Helping Women Achieve in Academic Science

Survival

1600px-Solvay_conference_1927I am a woman in a male-dominated field. In my department, being cis-white male is being apart of a 67% majority when you include all lecturers. If you reduce your scope to tenure-track faculty (the upper class), cis-white male is 74% of that group. So, although I am a white woman and in the privileged class in the country. My intersectionality comes through fighting every day for women and under-represented groups’ equality within my field and department.

I was recently talking to my unicorn friend (she is a black woman in my cis-white male field), and she said something extremely important that I hadn’t thought of before: When you are a minority in a field, it is hard to tell if the problems you face are normal or due to your minority status. Because it is difficult to tell, and because it can be embarrassing or difficult to ask majority-members about your problems, it is easy to conclude that your troubles all spurn from being a minority. If you chalk every problem you have up to being a woman, you quickly become labeled as a whiney minority who wants special treatment. This is a common complaint which is spurned from both your unicorn status – the fact that there is legit racism and sexism against you – and your not knowing what is “normal” for majority-people.

Another issue that minorities face is that we can become isolated. Once you are labeled a whiney minority, it can be difficult to make friends and get to know people. That can be isolating. Isolation results in marginalization. Marginalization results in more whining, and it is a vicious cycle. I have noticed that this often happens to senior women in cis-white male dominated fields, and they are written off as “crazy” (see this blog post). Further, despite the marginalized person being about as productive, funded, etc as other majority-persons in the department, their contributions don’t seem to count as much and they cannot maintain respect from their colleagues. I have noticed that the senior women who are marginalized are not asked to lead important committees in the department. Younger women are not yet qualified and that keeps the leadership within the majority group’s leadership.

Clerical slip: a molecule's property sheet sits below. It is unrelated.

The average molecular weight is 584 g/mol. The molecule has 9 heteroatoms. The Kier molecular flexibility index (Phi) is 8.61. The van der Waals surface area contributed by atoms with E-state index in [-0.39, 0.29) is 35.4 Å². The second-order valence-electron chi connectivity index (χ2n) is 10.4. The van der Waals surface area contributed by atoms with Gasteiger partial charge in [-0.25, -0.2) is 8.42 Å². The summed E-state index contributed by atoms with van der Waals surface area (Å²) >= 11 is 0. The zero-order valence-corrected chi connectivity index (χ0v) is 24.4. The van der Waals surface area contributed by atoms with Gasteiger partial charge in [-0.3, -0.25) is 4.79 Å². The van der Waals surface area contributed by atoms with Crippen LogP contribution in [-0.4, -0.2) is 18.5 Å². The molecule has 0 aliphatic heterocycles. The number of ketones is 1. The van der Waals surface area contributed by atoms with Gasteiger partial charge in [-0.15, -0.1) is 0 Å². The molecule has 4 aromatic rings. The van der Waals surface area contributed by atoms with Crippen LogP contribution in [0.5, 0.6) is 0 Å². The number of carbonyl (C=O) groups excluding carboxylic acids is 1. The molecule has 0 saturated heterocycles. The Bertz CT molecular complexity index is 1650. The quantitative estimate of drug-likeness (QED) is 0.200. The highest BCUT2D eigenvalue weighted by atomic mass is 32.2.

When a junior woman/minority breaks through the glass ceiling, typically by being an absolute superstar who must win more awards and have more papers and grants than others, they get singled out as the unicorn who is acceptable to the majority. The majority wants diversity, so they will then overburden that “acceptable minority” with more work, service, and leadership. Simultaneously, the “regular” egalitarian-shared work load is not removed – because it wouldn’t be fair for you to do less – what you think you are so special you don’t have to pull your weight in the department? If you complain about the service load, you are risking being a whiney minority.

So, women/minority superstars end up doing a lot more work and it goes unnoticed. Further, the minority superstar must keep up their superstar research status, as they are constantly at risk of slipping into whiney minority-marginalized status if there is a dip in paper production or funding. Yet, majority-member colleagues with a dip in funding or paper output are still allowed to serve as leaders, and they are allowed to ask to be taken out of service roles that are overly burdensome without consequence. Thus, women/minorities must do more to earn the respect of their colleagues and they must do more to maintain the respect of their majority counterparts.